HDB Resale Prices Rise At Slower Pace Of 2.4% In Q1 As Signs Of Price Resistance Set In

Published: Apr 23, 2022 by 
PropertyGiant Singapore
The slower rate of 2.4 per cent in the first quarter could be a sign that some price resistance is forming. Credit: Lim YaoHui
The slower rate of 2.4 per cent in the first quarter could be a sign that some price resistance is forming. Credit: Lim YaoHui

SINGAPORE - Buyer resistance could be setting in, with prices in the Housing Board resale market rising at a slower pace of 2.4 per cent in the first quarter of this year, compared with 3.4 per cent in the fourth quarter of 2021.

Last year, the HDB resale market ended on a high, as prices grew 12.7 per cent, the steepest full-year climb since 2010.

To curtail the robust property market and encourage greater financial prudence, the authorities introduced fresh cooling measures at the tail-end of 2021.

Since then, prices have expanded at a slower pace and the sales momentum of HDB resale flats has slipped, data released by HDB on Friday (April 22) showed.

While prices have continued to go up for the eighth consecutive quarter, the slower rate of 2.4 per cent in the first quarter could be a sign that some price resistance is forming, said property analysts.

Ms Christine Sun, senior vice-president of research and analytics at real estate firm OrangeTee & Tie, said this quarter marks the lowest growth since the third quarter of 2020, when prices rose 1.5 per cent.

With the potential interest rate hikes and rising inflation, the run-up in flat prices may further lose steam this year as buyers become more unwilling to pay more for housing.

"Middle- and lower-income Singaporeans, who form the bulk of purchasers of HDB flats, may be more affected by a rising cost of living. As people spend more on basic necessities and allocate more budget to other expenses, they may be reluctant to pay top dollar for resale flats," she added.

"As a result, buyers may be more price-sensitive and select cheaper homes, such as smaller units or those further from the city centre," she said.

A total of 6,934 HDB resale flats changed hands in the first quarter of this year, down 12.7 per cent from the 7,940 in the fourth quarter of last year.

Compared with the first quarter of last year when 7,581 HDB resale flats were sold, transactions were 8.5 per cent lower.

"This is the first time in nearly two years that sales volume dipped below 7,000 units," said Ms Sun, noting that the previous low was 3,426 in the second quarter of 2020 during the Covid-19 circuit breaker when the market was badly impacted.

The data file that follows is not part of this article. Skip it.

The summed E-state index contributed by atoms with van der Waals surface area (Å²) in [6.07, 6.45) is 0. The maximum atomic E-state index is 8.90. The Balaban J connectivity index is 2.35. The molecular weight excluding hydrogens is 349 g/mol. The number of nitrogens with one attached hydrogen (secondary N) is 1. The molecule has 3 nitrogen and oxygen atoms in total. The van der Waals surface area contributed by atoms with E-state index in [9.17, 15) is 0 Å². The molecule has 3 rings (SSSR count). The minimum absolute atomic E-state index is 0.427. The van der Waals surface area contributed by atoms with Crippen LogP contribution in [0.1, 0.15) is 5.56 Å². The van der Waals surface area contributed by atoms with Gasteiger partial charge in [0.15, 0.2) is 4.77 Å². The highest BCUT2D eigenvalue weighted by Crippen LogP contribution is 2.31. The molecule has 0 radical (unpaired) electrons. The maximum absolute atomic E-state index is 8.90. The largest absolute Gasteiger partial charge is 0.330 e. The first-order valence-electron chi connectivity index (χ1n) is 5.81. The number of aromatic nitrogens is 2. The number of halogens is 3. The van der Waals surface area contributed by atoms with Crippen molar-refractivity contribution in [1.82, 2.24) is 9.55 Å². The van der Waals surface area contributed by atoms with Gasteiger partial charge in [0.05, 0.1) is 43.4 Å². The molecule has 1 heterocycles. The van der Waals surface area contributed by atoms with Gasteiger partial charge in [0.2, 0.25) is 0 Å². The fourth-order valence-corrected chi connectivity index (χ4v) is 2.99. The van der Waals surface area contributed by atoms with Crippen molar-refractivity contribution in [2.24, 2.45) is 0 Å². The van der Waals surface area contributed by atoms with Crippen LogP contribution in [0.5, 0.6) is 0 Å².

Mr Nicholas Mak, head of research and consultancy at ERA Realty Network, said the dip in volume could be due to seasonal factors such as the Chinese New Year lull period.

Another reason could be the current low supply of HDB resale flats on the market, he added.

"Although the demand for resale flats remains strong, some owners are reluctant to sell their flats as they are either unable or unwilling to pay more for their next housing due to the increase in prices," said Mr Mak.

Mr Mohan Sandrasegeran, research and content analyst at real estate agency Ohmyhome, said there is a possibility that supply could be boosted as more than 31,000 HDB flats are expected to reach their five-year minimum occupation period and become eligible for resale this year.

Demand for million-dollar HDB flats, however, was seemingly not affected.

The first quarter of this year saw 83 HDB resale flats change hands for at least $1 million, compared with 85 such deals in the fourth quarter of last year.

"Buyers of such flats are generally unfazed by exorbitant prices and have ample liquidity, as they place heavy emphasis on location and having a spacious home," said Mr Sandrasegeran.

Dr Tan Tee Khoon, country manager at real estate portal PropertyGuru Singapore, said a lack of new private condominium and executive condominium launches in the first quarter of this year could have driven HDB upgraders to opt for bigger resale flats in more centrally located areas.

According to HDB data, five-room flats in the mature town of Queenstown were the most expensive in the first quarter, with a median price of $952,000, up from $935,000 in the fourth quarter of last year.

This was followed by Toa Payoh, where the median price of a five-room flat was $875,000, and Geylang, where it was $856,500.

HDB data did not provide the first-quarter median resale price of five-room flats in the central area, which covers The Pinnacle@Duxton.

The median resale price of a four-room flat in the central area is recorded as $811,000 in the first quarter, down from $972,500 in the fourth quarter of last year.

OrangeTee's Ms Sun said the plunge in prices in the central area could be due to the launch of attractive Build-To-Order (BTO) flats in central, mature areas under the prime location public housing model in February, which diverted some demand temporarily.

HDB has stepped up its flat supply and plans to launch up to 23,000 BTO units each year in 2022 and 2023, across mature and non-mature towns, to cater to the strong demand.

Next month, it will roll out about 5,300 BTO flats in towns such as Bukit Merah, Jurong West, Queenstown, Toa Payoh and Yishun.

In August, about 6,300 to 6,800 BTO flats in towns such as Ang Mo Kio, Bukit Merah, Choa Chu Kang, Jurong East, Queenstown and Woodlands will be on offer.

The projects are under review, and more details will be announced when ready.

Credit: Straits Times

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